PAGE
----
The more sanctions the United States and its allies impose on North Korea, the faster it will move to complete its nuclear plans, the reclusive nation's official KCNA news agency said on Monday, citing a foreign ministry spokesman.
The latest sanctions imposed by the U.N. Security Council represent "the most vicious, unethical and inhumane act of hostility to physically exterminate the people of the DPRK, let alone its system and government," the spokesman said on Monday, using the North's official name, the Democratic People's Republic of Korea.
The U.N. Security Council unanimously passed a U.S.-drafted resolution a week ago mandating tougher new sanctions against Pyongyang that included banning textile imports and capping crude and petrol supply.
U.S. Ambassador to the United Nations Nikki Haley said on Sunday the U.N. Security Council has run out of options on containing North Korea's nuclear program and the United States may have to turn the matter over to the Pentagon.
"We have pretty much exhausted all the things that we can do at the Security Council at this point," Haley told CNN's "State of the Union," adding that she was perfectly happy to hand theNorth Korea problem over to Defense Secretary James Mattis.
As world leaders head to the United Nations headquarters in New York for the annual General Assembly meeting this week, Haley's comments indicated the United States was not backing down from its threat of military action against North Korea.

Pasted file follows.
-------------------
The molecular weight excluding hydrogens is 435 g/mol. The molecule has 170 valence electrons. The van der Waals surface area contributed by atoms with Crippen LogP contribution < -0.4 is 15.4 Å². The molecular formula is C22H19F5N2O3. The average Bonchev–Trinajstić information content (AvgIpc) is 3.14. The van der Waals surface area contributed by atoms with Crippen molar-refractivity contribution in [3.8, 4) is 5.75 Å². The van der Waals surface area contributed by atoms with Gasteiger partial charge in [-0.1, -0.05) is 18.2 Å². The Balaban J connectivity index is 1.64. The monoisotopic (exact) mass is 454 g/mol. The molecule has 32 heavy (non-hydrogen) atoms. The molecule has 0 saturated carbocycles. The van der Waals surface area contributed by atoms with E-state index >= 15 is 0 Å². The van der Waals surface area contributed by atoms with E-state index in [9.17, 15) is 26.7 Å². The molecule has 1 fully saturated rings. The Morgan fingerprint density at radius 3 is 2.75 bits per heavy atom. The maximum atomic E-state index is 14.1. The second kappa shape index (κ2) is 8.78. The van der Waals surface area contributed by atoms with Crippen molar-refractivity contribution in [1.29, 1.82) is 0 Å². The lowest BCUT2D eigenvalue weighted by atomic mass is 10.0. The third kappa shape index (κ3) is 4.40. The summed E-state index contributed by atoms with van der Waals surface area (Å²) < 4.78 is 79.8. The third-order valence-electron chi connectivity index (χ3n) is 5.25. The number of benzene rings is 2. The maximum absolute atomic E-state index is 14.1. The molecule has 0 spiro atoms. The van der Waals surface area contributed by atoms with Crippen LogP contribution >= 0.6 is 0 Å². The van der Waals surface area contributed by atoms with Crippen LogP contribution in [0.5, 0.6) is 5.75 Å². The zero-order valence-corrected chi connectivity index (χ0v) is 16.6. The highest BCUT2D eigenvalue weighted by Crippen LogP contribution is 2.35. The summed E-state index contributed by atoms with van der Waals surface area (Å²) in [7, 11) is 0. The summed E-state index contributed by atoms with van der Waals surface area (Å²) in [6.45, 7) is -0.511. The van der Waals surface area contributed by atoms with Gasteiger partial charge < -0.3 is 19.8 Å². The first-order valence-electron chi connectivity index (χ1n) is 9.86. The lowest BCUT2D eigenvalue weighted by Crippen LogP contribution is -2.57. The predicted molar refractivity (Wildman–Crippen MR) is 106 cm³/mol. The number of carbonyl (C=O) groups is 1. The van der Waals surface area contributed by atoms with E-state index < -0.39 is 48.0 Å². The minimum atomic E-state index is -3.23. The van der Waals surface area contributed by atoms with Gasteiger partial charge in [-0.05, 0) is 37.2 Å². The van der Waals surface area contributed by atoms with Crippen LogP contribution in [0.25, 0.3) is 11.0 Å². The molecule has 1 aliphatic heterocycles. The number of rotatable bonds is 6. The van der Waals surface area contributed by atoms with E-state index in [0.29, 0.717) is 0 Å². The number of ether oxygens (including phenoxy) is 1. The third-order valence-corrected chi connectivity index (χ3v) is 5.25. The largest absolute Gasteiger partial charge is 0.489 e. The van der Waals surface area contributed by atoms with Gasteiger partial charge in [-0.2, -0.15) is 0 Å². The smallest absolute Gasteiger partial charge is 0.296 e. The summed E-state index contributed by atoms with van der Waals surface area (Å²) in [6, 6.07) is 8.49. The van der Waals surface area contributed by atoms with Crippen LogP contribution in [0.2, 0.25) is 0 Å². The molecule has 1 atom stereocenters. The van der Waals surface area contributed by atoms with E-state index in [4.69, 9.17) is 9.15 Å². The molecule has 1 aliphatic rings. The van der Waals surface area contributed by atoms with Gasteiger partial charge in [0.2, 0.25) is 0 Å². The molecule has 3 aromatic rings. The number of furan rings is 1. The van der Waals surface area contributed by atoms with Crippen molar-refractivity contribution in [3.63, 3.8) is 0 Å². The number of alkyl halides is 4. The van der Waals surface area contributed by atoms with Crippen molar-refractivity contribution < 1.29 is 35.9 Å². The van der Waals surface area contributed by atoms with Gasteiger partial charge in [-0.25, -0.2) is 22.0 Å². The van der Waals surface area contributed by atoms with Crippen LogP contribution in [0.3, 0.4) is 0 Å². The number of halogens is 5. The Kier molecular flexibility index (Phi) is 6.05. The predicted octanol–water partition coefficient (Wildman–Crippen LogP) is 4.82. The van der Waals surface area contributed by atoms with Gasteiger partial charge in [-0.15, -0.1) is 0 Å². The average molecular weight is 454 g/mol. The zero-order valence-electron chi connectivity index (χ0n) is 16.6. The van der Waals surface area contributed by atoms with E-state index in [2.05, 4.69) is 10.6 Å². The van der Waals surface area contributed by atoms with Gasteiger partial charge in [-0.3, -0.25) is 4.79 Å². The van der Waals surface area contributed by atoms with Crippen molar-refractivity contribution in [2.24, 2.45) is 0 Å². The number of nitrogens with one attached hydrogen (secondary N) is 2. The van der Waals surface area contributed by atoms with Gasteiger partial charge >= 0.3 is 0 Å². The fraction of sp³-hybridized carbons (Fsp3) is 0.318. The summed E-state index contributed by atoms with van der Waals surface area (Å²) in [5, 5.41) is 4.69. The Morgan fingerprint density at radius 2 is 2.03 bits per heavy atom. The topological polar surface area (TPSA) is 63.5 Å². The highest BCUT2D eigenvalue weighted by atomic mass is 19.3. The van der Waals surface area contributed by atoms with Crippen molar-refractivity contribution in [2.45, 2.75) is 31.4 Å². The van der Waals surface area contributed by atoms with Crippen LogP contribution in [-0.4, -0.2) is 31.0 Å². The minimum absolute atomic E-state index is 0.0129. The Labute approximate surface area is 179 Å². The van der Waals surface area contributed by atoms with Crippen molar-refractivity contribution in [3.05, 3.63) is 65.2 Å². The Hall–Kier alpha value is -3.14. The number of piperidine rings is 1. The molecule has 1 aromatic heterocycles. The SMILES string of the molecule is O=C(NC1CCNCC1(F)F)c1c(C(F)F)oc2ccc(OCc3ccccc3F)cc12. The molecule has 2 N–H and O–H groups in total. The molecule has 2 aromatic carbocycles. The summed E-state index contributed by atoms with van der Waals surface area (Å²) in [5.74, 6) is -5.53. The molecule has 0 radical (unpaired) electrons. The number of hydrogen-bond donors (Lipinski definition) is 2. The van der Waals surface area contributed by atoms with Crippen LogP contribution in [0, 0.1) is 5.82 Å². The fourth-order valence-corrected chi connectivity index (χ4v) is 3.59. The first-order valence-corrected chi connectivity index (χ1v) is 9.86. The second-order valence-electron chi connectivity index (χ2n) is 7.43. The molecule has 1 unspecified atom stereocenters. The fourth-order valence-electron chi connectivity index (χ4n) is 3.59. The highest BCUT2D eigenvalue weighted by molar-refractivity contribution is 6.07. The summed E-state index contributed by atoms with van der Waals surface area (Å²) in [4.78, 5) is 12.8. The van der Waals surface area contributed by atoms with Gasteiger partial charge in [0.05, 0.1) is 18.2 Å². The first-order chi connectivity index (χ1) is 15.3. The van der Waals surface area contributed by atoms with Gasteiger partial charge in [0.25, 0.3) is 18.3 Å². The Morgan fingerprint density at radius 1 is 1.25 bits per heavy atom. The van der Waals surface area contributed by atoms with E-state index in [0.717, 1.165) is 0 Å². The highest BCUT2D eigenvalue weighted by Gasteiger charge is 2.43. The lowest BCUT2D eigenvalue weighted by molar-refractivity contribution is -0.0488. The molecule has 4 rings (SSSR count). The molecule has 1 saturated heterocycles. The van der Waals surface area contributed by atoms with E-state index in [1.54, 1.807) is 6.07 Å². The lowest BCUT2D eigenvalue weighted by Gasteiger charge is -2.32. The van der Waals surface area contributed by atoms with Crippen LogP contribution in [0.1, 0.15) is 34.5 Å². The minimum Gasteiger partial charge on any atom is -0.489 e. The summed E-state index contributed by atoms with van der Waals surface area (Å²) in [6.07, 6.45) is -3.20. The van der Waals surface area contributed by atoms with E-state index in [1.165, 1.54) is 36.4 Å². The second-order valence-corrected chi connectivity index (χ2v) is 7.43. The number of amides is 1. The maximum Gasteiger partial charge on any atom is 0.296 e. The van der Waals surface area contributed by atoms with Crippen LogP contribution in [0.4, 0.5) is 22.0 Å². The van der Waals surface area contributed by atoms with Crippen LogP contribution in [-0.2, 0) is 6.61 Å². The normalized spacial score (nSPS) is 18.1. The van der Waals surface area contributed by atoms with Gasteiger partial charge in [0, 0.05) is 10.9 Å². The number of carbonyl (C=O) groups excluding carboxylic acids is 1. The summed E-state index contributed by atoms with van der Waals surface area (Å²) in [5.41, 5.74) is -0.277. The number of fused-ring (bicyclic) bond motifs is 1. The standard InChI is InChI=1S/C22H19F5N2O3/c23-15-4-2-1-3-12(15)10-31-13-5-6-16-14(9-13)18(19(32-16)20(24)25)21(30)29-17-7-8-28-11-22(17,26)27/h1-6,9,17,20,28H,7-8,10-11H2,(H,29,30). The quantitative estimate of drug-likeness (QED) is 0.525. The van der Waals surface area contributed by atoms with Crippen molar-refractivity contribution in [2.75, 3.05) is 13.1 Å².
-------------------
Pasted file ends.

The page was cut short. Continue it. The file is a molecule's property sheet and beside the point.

North Korea's nuclear threat looms large this week over the annual gathering of world leaders at the United Nations in New York, where diplomats are eager to hear U.S. President Donald Trump address the 193-member body for the first time.
Despite his skepticism about the value of international organizations and the United Nations in particular, Trump will seek support for tough measures against North Korea, while pressing his "America First" message to the world body.
The U.S. military on Monday flew a pair of B-1B bombers and F-35 fighter jets in bombing drills with South Korea over the Korean peninsula, in a show of force against NorthKorea, South Korea's Defence Ministry said.
"This regime is so close now to threatening the United States and others with a nuclear weapon, that we really have to move with a great sense of urgency on sanctions, on diplomacy and preparing, if necessary, a military option," Trump's national security adviser, H.R. McMaster, told the "Fox News Sunday" program.
Military options available to Trump range from a sea blockade aimed at enforcing sanctions to cruise missile strikes on nuclear and missile facilities to a broader campaign aimed at overthrowing dictator Kim Jong Un.